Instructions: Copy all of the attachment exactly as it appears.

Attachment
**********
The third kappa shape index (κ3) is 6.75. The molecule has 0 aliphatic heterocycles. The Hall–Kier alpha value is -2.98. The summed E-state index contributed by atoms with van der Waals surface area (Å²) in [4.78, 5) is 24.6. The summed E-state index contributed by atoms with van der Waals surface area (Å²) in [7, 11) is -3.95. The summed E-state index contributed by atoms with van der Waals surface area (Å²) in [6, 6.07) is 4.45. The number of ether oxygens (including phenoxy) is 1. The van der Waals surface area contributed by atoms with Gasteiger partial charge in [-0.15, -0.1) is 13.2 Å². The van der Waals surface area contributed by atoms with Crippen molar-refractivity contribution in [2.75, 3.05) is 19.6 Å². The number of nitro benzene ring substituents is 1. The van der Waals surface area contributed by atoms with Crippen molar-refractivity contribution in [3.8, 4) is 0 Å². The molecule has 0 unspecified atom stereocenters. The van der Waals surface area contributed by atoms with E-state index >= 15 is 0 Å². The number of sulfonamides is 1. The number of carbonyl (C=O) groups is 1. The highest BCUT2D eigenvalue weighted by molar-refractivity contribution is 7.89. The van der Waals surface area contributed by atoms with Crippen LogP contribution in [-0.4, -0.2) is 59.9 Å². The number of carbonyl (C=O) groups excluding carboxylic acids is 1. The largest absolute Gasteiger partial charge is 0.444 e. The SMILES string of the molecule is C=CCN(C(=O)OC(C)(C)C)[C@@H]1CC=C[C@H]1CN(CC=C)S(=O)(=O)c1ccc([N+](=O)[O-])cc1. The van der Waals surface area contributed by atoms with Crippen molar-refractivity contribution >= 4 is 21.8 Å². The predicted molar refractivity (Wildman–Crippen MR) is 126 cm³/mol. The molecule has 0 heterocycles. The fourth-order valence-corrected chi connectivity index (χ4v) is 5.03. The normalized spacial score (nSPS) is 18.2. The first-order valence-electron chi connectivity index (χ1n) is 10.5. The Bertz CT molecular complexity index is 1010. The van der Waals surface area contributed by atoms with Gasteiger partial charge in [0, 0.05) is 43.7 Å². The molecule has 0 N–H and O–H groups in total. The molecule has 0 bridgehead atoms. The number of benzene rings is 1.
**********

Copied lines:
The third kappa shape index (κ3) is 6.75. The molecule has 0 aliphatic heterocycles. The Hall–Kier alpha value is -2.98. The summed E-state index contributed by atoms with van der Waals surface area (Å²) in [4.78, 5) is 24.6. The summed E-state index contributed by atoms with van der Waals surface area (Å²) in [7, 11) is -3.95. The summed E-state index contributed by atoms with van der Waals surface area (Å²) in [6, 6.07) is 4.45. The number of ether oxygens (including phenoxy) is 1. The van der Waals surface area contributed by atoms with Gasteiger partial charge in [-0.15, -0.1) is 13.2 Å². The van der Waals surface area contributed by atoms with Crippen molar-refractivity contribution in [2.75, 3.05) is 19.6 Å². The number of nitro benzene ring substituents is 1. The van der Waals surface area contributed by atoms with Crippen molar-refractivity contribution in [3.8, 4) is 0 Å². The molecule has 0 unspecified atom stereocenters. The van der Waals surface area contributed by atoms with E-state index >= 15 is 0 Å². The number of sulfonamides is 1. The number of carbonyl (C=O) groups is 1. The highest BCUT2D eigenvalue weighted by molar-refractivity contribution is 7.89. The van der Waals surface area contributed by atoms with Crippen LogP contribution in [-0.4, -0.2) is 59.9 Å². The number of carbonyl (C=O) groups excluding carboxylic acids is 1. The largest absolute Gasteiger partial charge is 0.444 e. The SMILES string of the molecule is C=CCN(C(=O)OC(C)(C)C)[C@@H]1CC=C[C@H]1CN(CC=C)S(=O)(=O)c1ccc([N+](=O)[O-])cc1. The van der Waals surface area contributed by atoms with Crippen molar-refractivity contribution >= 4 is 21.8 Å². The predicted molar refractivity (Wildman–Crippen MR) is 126 cm³/mol. The molecule has 0 heterocycles. The fourth-order valence-corrected chi connectivity index (χ4v) is 5.03. The normalized spacial score (nSPS) is 18.2. The first-order valence-electron chi connectivity index (χ1n) is 10.5. The Bertz CT molecular complexity index is 1010. The van der Waals surface area contributed by atoms with Gasteiger partial charge in [0, 0.05) is 43.7 Å². The molecule has 0 N–H and O–H groups in total. The molecule has 0 bridgehead atoms. The number of benzene rings is 1.